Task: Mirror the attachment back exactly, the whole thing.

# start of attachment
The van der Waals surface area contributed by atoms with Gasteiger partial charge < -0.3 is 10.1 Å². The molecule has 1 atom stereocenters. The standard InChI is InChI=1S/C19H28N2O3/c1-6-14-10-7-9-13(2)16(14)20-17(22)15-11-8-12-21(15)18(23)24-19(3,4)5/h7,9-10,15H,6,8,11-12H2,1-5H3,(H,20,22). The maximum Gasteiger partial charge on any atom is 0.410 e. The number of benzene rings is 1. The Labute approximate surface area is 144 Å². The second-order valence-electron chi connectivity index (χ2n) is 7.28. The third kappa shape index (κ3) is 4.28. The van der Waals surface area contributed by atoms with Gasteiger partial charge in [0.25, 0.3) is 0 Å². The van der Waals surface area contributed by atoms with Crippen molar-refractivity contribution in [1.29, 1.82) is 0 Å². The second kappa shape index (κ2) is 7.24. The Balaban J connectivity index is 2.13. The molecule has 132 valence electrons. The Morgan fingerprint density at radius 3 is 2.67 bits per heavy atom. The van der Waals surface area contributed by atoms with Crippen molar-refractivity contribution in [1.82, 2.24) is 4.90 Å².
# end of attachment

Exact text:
The van der Waals surface area contributed by atoms with Gasteiger partial charge < -0.3 is 10.1 Å². The molecule has 1 atom stereocenters. The standard InChI is InChI=1S/C19H28N2O3/c1-6-14-10-7-9-13(2)16(14)20-17(22)15-11-8-12-21(15)18(23)24-19(3,4)5/h7,9-10,15H,6,8,11-12H2,1-5H3,(H,20,22). The maximum Gasteiger partial charge on any atom is 0.410 e. The number of benzene rings is 1. The Labute approximate surface area is 144 Å². The second-order valence-electron chi connectivity index (χ2n) is 7.28. The third kappa shape index (κ3) is 4.28. The van der Waals surface area contributed by atoms with Gasteiger partial charge in [0.25, 0.3) is 0 Å². The van der Waals surface area contributed by atoms with Crippen molar-refractivity contribution in [1.29, 1.82) is 0 Å². The second kappa shape index (κ2) is 7.24. The Balaban J connectivity index is 2.13. The molecule has 132 valence electrons. The Morgan fingerprint density at radius 3 is 2.67 bits per heavy atom. The van der Waals surface area contributed by atoms with Crippen molar-refractivity contribution in [1.82, 2.24) is 4.90 Å².